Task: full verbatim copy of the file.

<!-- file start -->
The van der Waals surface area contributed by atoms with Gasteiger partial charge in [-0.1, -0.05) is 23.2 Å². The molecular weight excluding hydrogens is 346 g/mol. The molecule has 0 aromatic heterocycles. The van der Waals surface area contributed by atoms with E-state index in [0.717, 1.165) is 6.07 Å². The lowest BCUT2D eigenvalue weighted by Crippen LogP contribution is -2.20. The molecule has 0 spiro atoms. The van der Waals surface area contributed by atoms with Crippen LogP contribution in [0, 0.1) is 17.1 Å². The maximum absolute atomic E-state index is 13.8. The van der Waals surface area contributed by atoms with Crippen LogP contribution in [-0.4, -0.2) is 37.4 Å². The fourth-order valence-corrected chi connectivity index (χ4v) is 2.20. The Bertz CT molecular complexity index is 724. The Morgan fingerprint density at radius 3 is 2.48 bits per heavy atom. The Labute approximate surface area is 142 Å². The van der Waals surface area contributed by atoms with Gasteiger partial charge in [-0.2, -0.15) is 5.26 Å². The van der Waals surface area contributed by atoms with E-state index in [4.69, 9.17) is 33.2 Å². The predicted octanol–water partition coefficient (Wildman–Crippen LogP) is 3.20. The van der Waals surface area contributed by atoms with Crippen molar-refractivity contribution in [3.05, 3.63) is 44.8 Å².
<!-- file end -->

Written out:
The van der Waals surface area contributed by atoms with Gasteiger partial charge in [-0.1, -0.05) is 23.2 Å². The molecular weight excluding hydrogens is 346 g/mol. The molecule has 0 aromatic heterocycles. The van der Waals surface area contributed by atoms with E-state index in [0.717, 1.165) is 6.07 Å². The lowest BCUT2D eigenvalue weighted by Crippen LogP contribution is -2.20. The molecule has 0 spiro atoms. The van der Waals surface area contributed by atoms with Crippen LogP contribution in [0, 0.1) is 17.1 Å². The maximum absolute atomic E-state index is 13.8. The van der Waals surface area contributed by atoms with Crippen LogP contribution in [-0.4, -0.2) is 37.4 Å². The fourth-order valence-corrected chi connectivity index (χ4v) is 2.20. The Bertz CT molecular complexity index is 724. The Morgan fingerprint density at radius 3 is 2.48 bits per heavy atom. The Labute approximate surface area is 142 Å². The van der Waals surface area contributed by atoms with Gasteiger partial charge in [-0.2, -0.15) is 5.26 Å². The van der Waals surface area contributed by atoms with E-state index in [4.69, 9.17) is 33.2 Å². The predicted octanol–water partition coefficient (Wildman–Crippen LogP) is 3.20. The van der Waals surface area contributed by atoms with Crippen molar-refractivity contribution in [3.05, 3.63) is 44.8 Å².